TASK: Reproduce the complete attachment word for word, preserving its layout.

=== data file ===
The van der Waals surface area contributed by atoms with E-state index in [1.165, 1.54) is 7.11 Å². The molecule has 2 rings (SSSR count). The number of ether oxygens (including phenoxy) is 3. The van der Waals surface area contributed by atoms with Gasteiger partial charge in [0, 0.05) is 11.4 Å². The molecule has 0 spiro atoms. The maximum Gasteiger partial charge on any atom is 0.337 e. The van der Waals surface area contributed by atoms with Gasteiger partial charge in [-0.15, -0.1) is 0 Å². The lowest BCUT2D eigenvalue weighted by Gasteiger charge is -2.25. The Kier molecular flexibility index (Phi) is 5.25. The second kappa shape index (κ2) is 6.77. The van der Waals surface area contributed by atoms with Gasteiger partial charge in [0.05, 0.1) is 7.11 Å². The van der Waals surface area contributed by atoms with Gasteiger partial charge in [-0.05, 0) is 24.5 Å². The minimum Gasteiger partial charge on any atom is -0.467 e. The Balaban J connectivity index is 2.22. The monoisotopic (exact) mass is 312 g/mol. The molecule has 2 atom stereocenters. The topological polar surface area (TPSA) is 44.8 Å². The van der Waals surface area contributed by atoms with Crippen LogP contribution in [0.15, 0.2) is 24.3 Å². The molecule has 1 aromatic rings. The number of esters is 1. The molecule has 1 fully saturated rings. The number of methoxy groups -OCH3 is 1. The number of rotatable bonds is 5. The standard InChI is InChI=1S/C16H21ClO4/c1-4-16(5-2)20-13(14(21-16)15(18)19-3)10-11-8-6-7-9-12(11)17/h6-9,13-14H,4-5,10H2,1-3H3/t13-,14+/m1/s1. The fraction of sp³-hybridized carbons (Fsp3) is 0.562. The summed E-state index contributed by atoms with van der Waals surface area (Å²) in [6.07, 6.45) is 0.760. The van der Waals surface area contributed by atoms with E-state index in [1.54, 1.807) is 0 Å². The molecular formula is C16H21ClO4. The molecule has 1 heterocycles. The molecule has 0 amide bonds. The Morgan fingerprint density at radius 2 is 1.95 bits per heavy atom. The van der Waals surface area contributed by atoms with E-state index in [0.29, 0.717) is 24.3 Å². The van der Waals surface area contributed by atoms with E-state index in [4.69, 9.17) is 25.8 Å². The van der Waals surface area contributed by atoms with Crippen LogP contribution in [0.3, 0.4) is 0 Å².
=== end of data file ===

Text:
The van der Waals surface area contributed by atoms with E-state index in [1.165, 1.54) is 7.11 Å². The molecule has 2 rings (SSSR count). The number of ether oxygens (including phenoxy) is 3. The van der Waals surface area contributed by atoms with Gasteiger partial charge in [0, 0.05) is 11.4 Å². The molecule has 0 spiro atoms. The maximum Gasteiger partial charge on any atom is 0.337 e. The van der Waals surface area contributed by atoms with Gasteiger partial charge in [-0.15, -0.1) is 0 Å². The lowest BCUT2D eigenvalue weighted by Gasteiger charge is -2.25. The Kier molecular flexibility index (Phi) is 5.25. The second kappa shape index (κ2) is 6.77. The van der Waals surface area contributed by atoms with Gasteiger partial charge in [0.05, 0.1) is 7.11 Å². The van der Waals surface area contributed by atoms with Gasteiger partial charge in [-0.05, 0) is 24.5 Å². The minimum Gasteiger partial charge on any atom is -0.467 e. The Balaban J connectivity index is 2.22. The monoisotopic (exact) mass is 312 g/mol. The molecule has 2 atom stereocenters. The topological polar surface area (TPSA) is 44.8 Å². The van der Waals surface area contributed by atoms with Crippen LogP contribution in [0.15, 0.2) is 24.3 Å². The molecule has 1 aromatic rings. The number of esters is 1. The molecule has 1 fully saturated rings. The number of methoxy groups -OCH3 is 1. The number of rotatable bonds is 5. The standard InChI is InChI=1S/C16H21ClO4/c1-4-16(5-2)20-13(14(21-16)15(18)19-3)10-11-8-6-7-9-12(11)17/h6-9,13-14H,4-5,10H2,1-3H3/t13-,14+/m1/s1. The fraction of sp³-hybridized carbons (Fsp3) is 0.562. The summed E-state index contributed by atoms with van der Waals surface area (Å²) in [6.07, 6.45) is 0.760. The van der Waals surface area contributed by atoms with E-state index in [1.54, 1.807) is 0 Å². The molecular formula is C16H21ClO4. The molecule has 1 heterocycles. The molecule has 0 amide bonds. The Morgan fingerprint density at radius 2 is 1.95 bits per heavy atom. The van der Waals surface area contributed by atoms with E-state index in [0.29, 0.717) is 24.3 Å². The van der Waals surface area contributed by atoms with E-state index in [4.69, 9.17) is 25.8 Å². The van der Waals surface area contributed by atoms with Crippen LogP contribution in [0.3, 0.4) is 0 Å².